Over the years at Mars Hill Mark Driscoll would occasionally prepare to launch into a joke but include a proviso, "My wife told me I shouldn't tell this joke but I'm gonna tell it anyway." Mark Driscoll spent more than just a few minutes here and there playing the role of a mocker who stirred up the city of Seattle.  Back in those days he'd say we all need to stop taking ourselves so seriously.  For whatever reasons Mark Driscoll seems to be aiming for the earnest, sincere and serious thing this time around. 

As optimism for a new year goes ... Driscoll tweeted ...
Surely there is a future… Pr 23:18
8:24 AM - 24 Jan 2016  

Well, there's only a future in that one verse in connection to instructions from preceding verses.  These include:

13 Do not withhold discipline from a child;
if you strike him with a rod, he will not die.
14 If you strike him with the rod,
you will save his soul from Sheol.

15 My son, if your heart is wise,
my heart too will be glad.
16 My inmost being will exult
when your lips speak what is right.
17 Let not your heart envy sinners,
but continue in the fear of the Lord all the day.
18 Surely there is a future,
and your hope will not be cut off.

Would Driscoll consent to being the child who gets struck with a rod? Unpleasant as it's described as being that rod is described as saving a child's soul from the grave.  Driscoll might insist that Sheol is better interpreted as Hell.  Okay, then. If so, then Driscoll gets to be the one who can consider whether avoiding the rod of discipline because he's claiming a trap has been set could have been done in a way that imperils his soul (for those who believe he has one, at least).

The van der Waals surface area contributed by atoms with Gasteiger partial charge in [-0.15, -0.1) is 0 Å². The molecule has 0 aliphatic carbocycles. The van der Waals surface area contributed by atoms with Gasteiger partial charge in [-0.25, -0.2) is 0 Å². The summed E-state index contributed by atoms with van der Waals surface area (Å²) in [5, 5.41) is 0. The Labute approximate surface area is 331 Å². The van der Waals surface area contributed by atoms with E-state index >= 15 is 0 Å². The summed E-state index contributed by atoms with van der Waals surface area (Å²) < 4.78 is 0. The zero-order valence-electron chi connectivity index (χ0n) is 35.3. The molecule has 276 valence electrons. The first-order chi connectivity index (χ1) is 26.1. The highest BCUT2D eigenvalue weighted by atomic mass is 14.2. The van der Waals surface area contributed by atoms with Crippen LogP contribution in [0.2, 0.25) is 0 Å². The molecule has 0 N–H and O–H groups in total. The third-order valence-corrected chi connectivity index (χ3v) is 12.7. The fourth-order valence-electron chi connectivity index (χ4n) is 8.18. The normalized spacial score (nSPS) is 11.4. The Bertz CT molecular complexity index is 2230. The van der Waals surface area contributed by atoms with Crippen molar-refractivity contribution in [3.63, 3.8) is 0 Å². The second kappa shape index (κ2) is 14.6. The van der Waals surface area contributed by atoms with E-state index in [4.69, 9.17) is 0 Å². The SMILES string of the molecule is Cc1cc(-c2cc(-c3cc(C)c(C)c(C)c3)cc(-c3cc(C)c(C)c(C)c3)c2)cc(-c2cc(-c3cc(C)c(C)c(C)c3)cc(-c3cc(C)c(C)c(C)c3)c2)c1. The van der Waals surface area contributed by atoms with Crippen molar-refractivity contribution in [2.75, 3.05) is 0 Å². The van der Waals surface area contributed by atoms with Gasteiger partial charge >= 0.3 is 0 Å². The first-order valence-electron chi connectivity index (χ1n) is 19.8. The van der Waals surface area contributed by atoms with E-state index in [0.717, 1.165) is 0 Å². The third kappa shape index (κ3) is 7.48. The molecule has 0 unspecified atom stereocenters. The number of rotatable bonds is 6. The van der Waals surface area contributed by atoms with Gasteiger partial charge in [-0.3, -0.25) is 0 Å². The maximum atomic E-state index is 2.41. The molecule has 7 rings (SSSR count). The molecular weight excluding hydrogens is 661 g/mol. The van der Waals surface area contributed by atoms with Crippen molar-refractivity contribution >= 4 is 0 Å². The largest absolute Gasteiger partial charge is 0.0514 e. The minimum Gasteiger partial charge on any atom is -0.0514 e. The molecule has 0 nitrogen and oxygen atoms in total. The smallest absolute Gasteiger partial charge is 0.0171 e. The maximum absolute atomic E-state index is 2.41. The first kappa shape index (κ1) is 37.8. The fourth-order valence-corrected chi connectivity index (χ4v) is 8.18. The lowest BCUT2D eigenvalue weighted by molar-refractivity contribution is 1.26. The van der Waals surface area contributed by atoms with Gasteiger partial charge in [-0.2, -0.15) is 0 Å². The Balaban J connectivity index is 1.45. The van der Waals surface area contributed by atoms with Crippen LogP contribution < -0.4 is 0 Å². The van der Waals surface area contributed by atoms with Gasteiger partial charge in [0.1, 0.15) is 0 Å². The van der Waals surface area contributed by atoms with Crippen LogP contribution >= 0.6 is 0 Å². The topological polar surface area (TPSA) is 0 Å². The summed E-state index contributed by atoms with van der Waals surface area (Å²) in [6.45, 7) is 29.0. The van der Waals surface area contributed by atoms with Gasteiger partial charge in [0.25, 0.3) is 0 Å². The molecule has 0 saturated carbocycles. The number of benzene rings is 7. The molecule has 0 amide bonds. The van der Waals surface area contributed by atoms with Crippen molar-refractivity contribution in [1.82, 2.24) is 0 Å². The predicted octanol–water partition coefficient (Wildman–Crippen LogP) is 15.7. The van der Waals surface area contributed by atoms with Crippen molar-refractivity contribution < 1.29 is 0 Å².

Then there's the 15-18 segment.  You have a future and your hope will not be cut off if you have gained wisdom and your lips speak what is right and your heart does not envy sinners and continues in the fear of the Lord.

How well does someone who went along with Mars Hill contracting with Result Source to rig a place on the New York Times bestseller list for Real Marriage fit that?

None of this is to say it's impossible for even a Mark Driscoll to have some shot at restoration to a ministry of some kind.  I wrote a few times that if he'd chosen to be a regular rank and file tithing member of a church, one he didn't start, and submitted to just being a normal guy for half a decade before being reinstated to a ministry capacity that would be a good thing. 

He didn't do that.  He not only bailed on participating in a restoration plan he said was proposed by the board at Mars Hill, he retroactively claimed it was at the behest of God.  If so that would have been information to have lead with in his resignation letter, not something to share repeatedly on the conference circuit in 2015.  That's easy for people with no intimate sense of the history of Mark Driscoll's leadership style to accept at face value in a charismatic scene.  But for anyone who heard Mark say in 2014 that you can't just take at face value any claim from some guy who says "God told me" it looks like Driscoll's new career depends on ignoring just about everything he spent 18 years at Mars Hill advising people to do.

Can Driscoll say that having the NYT rigged for Real Marriage didn't even possibly reflect a heart envying the success of sinners?  Or is rigging a best seller list not a sin?  Would there be a defense to be made for that?  The BoAA tried making a defense that the Result Source plan was not technically illegal. 

But if Driscoll wants to keep going with one-liner Bible tweets, how about this golden oldie from the NAS reading of Proverbs 13:11
Wealth obtained by fraud dwindles, But the one who gathers by labor increases it.

Or the NIV
Dishonest money dwindles away, but whoever gathers money little by little makes it grow.

If Driscoll wants to do theology by way of twitter Proverbs 13:11 seems like a great verse. He won't even have to cut out half the verse.


Of course someone noted the following:

He who is often reproved,
yet stiffens his neck,
will suddenly be broken beyond healing.
-- Proverbs 29:1